• Facebook's icky psychology experiment is actually business as usual

    Unless you've been living under a rock for the last couple weeks, you've no doubt heard about Facebook's creepy, secret, psychological experiment designed to see if negative newsfeed posts inspire more negativity -- and vice versa. I don't want to excuse Facebook's behavior, which has prompted a (sort-of) apology from Facebook COO Sheryl Sandberg, as well as an ongoing stream of condemnation and outrage from legitimate psychologists and Internet commentators. I too was weirded out by the revelations, feeling manipulated and that somehow my privacy had been unfairly invaded without my permission.

  • Why Google bought Songza: The music industry's third revolution

    Pandora and Spotify sparked a music revolution of sorts when they began convincing consumers that they did not need to own their music to enjoy it. Mobile analytics firm Flurry's CEO Simon Khalaf noted in a talk he gave at Source 14 that MP3 purchases were declining while streamed consumption was exploding.

  • Microsoft hammers No-IP, collateral damage includes Hacking Team's legal malware

    Microsoft brought the hammer down on No-IP and seized 22 of their domains. They also filed a civil case against "Mohamed Benabdellah and Naser Al Mutairi, and a U.S. company, Vitalwerks Internet Solutions, LLC (doing business as No-IP.com), for their roles in creating, controlling, and assisting in infecting millions of computers with malicious software--harming Microsoft, its customers and the public at large."

  • PayPal locks out ProtonMail, asks if encrypted email service has government approval

    We previously looked at the huge demand for ProtonMail, an easy-to-use and free NSA-proof email service created by CERN and MIT scientists. It is based in Switzerland, meaning the U.S. government can't just hoover it up without an enforceable Swiss court order, which is hard to come by since the Swiss legal system has "strong privacy protections." The demand for the end-to-end encrypted email service was so high that ProtonMail ran out of a month's worth of server capacity in three days.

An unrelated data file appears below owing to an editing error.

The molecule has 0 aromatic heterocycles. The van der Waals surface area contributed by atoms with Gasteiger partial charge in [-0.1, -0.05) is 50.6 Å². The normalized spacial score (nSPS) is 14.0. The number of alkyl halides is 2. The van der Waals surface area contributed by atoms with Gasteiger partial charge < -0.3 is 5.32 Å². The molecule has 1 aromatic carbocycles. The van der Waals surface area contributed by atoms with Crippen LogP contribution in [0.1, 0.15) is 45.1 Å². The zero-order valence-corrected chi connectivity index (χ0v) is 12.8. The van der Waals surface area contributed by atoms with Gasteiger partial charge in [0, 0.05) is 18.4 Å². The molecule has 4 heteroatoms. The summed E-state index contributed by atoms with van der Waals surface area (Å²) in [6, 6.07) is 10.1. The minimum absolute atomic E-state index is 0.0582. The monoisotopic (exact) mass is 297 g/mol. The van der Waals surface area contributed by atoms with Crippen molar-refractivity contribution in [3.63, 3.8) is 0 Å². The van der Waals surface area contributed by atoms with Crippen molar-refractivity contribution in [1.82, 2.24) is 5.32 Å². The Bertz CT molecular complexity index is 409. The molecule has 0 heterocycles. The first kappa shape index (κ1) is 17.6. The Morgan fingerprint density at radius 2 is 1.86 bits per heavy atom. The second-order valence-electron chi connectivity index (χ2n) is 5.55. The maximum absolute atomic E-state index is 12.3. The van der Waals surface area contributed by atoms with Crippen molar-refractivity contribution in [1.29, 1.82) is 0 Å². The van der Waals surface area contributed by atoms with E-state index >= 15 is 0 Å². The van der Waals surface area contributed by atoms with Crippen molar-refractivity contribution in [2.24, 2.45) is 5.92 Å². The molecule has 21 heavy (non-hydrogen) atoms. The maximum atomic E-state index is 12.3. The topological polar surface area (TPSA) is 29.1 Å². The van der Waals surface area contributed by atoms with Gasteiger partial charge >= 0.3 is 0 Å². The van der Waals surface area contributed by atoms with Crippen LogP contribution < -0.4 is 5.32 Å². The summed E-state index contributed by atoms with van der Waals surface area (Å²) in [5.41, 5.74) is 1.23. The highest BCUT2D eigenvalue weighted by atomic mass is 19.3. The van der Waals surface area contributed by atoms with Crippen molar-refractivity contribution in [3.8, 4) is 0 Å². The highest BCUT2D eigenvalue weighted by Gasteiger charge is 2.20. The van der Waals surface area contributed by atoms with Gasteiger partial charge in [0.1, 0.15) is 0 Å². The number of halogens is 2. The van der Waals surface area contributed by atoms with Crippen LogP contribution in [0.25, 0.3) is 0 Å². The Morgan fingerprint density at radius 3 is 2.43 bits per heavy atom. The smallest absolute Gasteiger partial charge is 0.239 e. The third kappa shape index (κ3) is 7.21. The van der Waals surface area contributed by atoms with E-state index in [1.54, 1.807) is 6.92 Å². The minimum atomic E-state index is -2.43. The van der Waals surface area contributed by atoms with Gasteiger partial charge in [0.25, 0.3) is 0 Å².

• Big data security analytics mantra: Collect and analyze everything

    In a recent research survey, ESG asked security professionals to identify the most important type of data for use in malware detection and analysis (note: I am an employee of ESG). The responses were as follows:

  • 'Luckily, monkeys love to gamble' ... but they're just as irrational about it as humans

    If you've ever ridden a hot streak "too long" at a blackjack table or left in a huff after the dealer hit 21 three times in a row, then you are no better at gambling than a rhesus monkey.

  • Revisiting Comcast's Xfinity public hotspot strategy

    Last week I wrote about Comcast's plan to build the nation's biggest Wi-Fi service by co-opting their customers' Xfinity gateways and, following a detailed conversation with a representative from Comcast's Corporate Communications group, I have some corrections to make and quite a few additional concerns to add.

  • Supreme Court goes 1 for 2 on big tech decisions

    Wednesday was a big day for technology cases in the Supreme Court. The Justices ruled on a pair of important cases that promise to have wide-ranging implications for the development and use of modern technology for years and decades to come. But the effects of the decisions aren't necessarily what either side in the cases has been arguing.